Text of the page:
Merritt did. And got rich doing it. In one hunt he and a partner shot 800 woodcocks, some of which sold for $1.25 per pair. In addition to woodcock, Merrit shipped plover, snipe, prairie chickens, quail and other gamebirds all over the country and was among the first to use refrigerated shipping for his birds.

When he died in 1907 his estate was valued at between $225,000 to $250,000 and his death merited headlines in the Kewanee Daily Star-Courier.

Merritt’s market hunting makes up the first part of his book. Part two is an entertaining and informative look at gamebirds of the Midwest. Part three traces the evolution of the gun, much of which I skipped.

Throughout the book Merritt writes well in describing an era none of us will ever experience. And while he made a career out of hunting, he understood his good fortune to make money in such a way — a sentiment I share.

Writes Merritt, “Hunting was looked upon as so much of a pleasure that the immense toil and labor endured was not counted.”




Your CommentsComments :: Terms :: .(JavaScript must be enabled to view this email address)

Interesting piece Jeff. I am from Henry county. I remember stories from my grandfather and some of his friends talking about years ago about all the rabbits there were. I myself can remember the great Pheasant hunting years in the late 70’s and early 80’s in both henry and stark counties. It would be nothing to see 50-75 birds fly up all at once. Them days are gone. It was easy to get your daily limits back then. Now your lucky to see a pheasant. This books looks like a good Christmas gift for a special sportsman, I think I might get it for myself.

Posted by .(JavaScript must be enabled to view this email address) on 12/07 at 07:23 PM

I too am from Henry county, and sorry to say there are a few phesants although far and few between, and if your lucky one may see a quail once in a while but forget about the praire chickens! I agree with GA79 as I remember quail hunting with my father in the early 70s there were several around then. But in the name of “progress” the farmers have all but eliminated the habitat for these birds, just last week another headge row went up in smoke. It’s sad to think my 3 year old son wont get to experiance the thrill of flushing quail or phesants. I can only imagine what the deer hunting will be like when he’s old enough.Thanks for the info Jeff going to have to read it!!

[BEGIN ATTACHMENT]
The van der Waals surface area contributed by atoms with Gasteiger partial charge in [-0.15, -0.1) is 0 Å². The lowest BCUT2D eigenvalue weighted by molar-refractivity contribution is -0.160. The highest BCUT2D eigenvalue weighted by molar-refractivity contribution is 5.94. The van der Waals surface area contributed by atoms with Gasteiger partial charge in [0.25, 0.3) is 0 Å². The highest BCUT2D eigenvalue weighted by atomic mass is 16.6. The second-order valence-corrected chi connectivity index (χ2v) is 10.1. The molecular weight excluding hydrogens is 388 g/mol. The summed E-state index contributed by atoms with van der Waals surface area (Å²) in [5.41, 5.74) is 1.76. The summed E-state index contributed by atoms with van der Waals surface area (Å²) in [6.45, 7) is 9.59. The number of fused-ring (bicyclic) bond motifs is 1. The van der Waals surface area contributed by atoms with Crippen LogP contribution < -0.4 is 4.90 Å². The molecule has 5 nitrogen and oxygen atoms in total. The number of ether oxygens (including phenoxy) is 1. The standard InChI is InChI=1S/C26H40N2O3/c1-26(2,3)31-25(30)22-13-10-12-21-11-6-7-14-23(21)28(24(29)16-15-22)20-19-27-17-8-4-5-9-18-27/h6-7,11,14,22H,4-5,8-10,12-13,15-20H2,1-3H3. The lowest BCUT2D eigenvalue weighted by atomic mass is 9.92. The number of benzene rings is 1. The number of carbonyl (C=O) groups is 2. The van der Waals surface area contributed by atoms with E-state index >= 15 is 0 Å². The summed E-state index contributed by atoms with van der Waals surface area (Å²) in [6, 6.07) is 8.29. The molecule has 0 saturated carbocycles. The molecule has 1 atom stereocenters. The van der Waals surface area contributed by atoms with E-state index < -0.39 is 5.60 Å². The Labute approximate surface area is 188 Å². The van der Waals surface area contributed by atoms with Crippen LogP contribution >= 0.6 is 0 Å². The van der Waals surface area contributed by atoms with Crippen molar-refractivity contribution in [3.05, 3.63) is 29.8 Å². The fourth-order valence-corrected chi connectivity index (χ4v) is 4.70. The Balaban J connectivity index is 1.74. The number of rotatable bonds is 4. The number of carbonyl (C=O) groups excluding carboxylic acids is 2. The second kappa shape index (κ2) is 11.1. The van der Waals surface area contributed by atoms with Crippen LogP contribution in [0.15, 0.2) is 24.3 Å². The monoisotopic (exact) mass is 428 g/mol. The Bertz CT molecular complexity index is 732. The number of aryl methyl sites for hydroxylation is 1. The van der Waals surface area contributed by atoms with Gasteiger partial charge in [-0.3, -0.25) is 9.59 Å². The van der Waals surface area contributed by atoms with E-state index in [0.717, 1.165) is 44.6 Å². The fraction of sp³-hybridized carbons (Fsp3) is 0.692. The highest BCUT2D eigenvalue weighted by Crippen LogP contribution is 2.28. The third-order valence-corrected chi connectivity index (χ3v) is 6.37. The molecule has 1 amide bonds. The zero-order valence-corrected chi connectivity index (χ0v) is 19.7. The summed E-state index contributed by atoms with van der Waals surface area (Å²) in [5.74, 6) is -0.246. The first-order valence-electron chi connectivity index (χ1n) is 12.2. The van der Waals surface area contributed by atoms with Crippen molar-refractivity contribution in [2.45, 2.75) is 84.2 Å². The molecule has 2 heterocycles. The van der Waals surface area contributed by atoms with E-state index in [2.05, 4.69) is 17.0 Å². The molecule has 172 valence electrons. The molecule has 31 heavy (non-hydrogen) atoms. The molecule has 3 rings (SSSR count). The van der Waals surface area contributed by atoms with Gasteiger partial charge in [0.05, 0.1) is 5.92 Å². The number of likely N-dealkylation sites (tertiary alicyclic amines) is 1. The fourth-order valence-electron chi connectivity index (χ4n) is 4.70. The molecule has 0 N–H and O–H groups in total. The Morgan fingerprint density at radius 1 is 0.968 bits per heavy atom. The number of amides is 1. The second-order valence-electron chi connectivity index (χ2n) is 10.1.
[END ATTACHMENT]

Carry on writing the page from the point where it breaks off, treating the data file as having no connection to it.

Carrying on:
Posted by .(JavaScript must be enabled to view this email address) on 12/08 at 11:47 AM

I have a IL 1916 hunting license and on the back of the license it has the daily limit: BW Quail-12; Prairie Chickens-3; Squirrels:15, Snipes& Plovers:15; Doves:10; Pheasants:2; Ducks:15; Geese: 10, Rabbits: No limit - They had some great hunting back then. Today, how many hunters have seen a Prairie Chicken, Snipes& or Plovers.
PS - Hunting License was $1.00 in 1916

Posted by .(JavaScript must be enabled to view this email address) on 12/08 at 03:15 PM

very interesting story. I am from henry county also and I never knew this book or man even existed. I have been hunting in henry county my whole life and its amazing the kind of history that is out there. My dad and alot of other old timers tell stories about the 70s and how many pheasants and other gamebirds there used to be. I wish it was still like that now. its hard anymore to go out and flush up a bird unless you have some well managed CRP ground and sometimes you still won’t find them there. I think I will ask for that book for christmas it sounds like a very good read. thanks. dustin

Posted by .(JavaScript must be enabled to view this email address) on 12/11 at 06:55 PM